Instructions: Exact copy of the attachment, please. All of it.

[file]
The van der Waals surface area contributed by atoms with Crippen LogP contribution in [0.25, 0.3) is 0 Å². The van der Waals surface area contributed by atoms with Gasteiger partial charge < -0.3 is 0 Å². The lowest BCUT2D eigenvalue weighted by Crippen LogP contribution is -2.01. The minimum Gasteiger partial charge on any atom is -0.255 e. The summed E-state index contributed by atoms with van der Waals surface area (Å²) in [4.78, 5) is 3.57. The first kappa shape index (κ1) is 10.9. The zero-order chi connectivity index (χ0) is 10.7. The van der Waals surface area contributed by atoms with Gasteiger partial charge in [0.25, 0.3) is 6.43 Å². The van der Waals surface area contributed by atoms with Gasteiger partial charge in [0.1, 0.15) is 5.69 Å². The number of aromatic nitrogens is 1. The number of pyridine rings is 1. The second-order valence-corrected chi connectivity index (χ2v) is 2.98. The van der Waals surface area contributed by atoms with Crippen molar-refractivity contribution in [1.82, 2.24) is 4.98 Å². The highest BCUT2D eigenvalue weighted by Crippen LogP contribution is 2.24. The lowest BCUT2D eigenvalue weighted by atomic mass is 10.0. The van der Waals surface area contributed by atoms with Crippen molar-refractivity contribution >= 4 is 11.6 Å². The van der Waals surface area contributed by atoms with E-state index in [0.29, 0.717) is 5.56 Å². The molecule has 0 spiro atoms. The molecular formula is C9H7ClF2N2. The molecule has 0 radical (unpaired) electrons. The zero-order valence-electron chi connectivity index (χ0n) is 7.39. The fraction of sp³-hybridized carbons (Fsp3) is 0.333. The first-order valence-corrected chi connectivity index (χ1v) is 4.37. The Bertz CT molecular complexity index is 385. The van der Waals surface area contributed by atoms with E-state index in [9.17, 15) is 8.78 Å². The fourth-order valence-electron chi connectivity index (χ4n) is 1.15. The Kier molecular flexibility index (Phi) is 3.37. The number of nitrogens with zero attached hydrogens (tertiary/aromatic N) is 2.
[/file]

The van der Waals surface area contributed by atoms with Crippen LogP contribution in [0.25, 0.3) is 0 Å². The van der Waals surface area contributed by atoms with Gasteiger partial charge < -0.3 is 0 Å². The lowest BCUT2D eigenvalue weighted by Crippen LogP contribution is -2.01. The minimum Gasteiger partial charge on any atom is -0.255 e. The summed E-state index contributed by atoms with van der Waals surface area (Å²) in [4.78, 5) is 3.57. The first kappa shape index (κ1) is 10.9. The zero-order chi connectivity index (χ0) is 10.7. The van der Waals surface area contributed by atoms with Gasteiger partial charge in [0.25, 0.3) is 6.43 Å². The van der Waals surface area contributed by atoms with Gasteiger partial charge in [0.1, 0.15) is 5.69 Å². The number of aromatic nitrogens is 1. The number of pyridine rings is 1. The second-order valence-corrected chi connectivity index (χ2v) is 2.98. The van der Waals surface area contributed by atoms with Crippen molar-refractivity contribution in [1.82, 2.24) is 4.98 Å². The highest BCUT2D eigenvalue weighted by Crippen LogP contribution is 2.24. The lowest BCUT2D eigenvalue weighted by atomic mass is 10.0. The van der Waals surface area contributed by atoms with Crippen molar-refractivity contribution >= 4 is 11.6 Å². The van der Waals surface area contributed by atoms with E-state index in [0.29, 0.717) is 5.56 Å². The molecule has 0 spiro atoms. The molecular formula is C9H7ClF2N2. The molecule has 0 radical (unpaired) electrons. The zero-order valence-electron chi connectivity index (χ0n) is 7.39. The fraction of sp³-hybridized carbons (Fsp3) is 0.333. The first-order valence-corrected chi connectivity index (χ1v) is 4.37. The Bertz CT molecular complexity index is 385. The van der Waals surface area contributed by atoms with E-state index in [9.17, 15) is 8.78 Å². The fourth-order valence-electron chi connectivity index (χ4n) is 1.15. The Kier molecular flexibility index (Phi) is 3.37. The number of nitrogens with zero attached hydrogens (tertiary/aromatic N) is 2.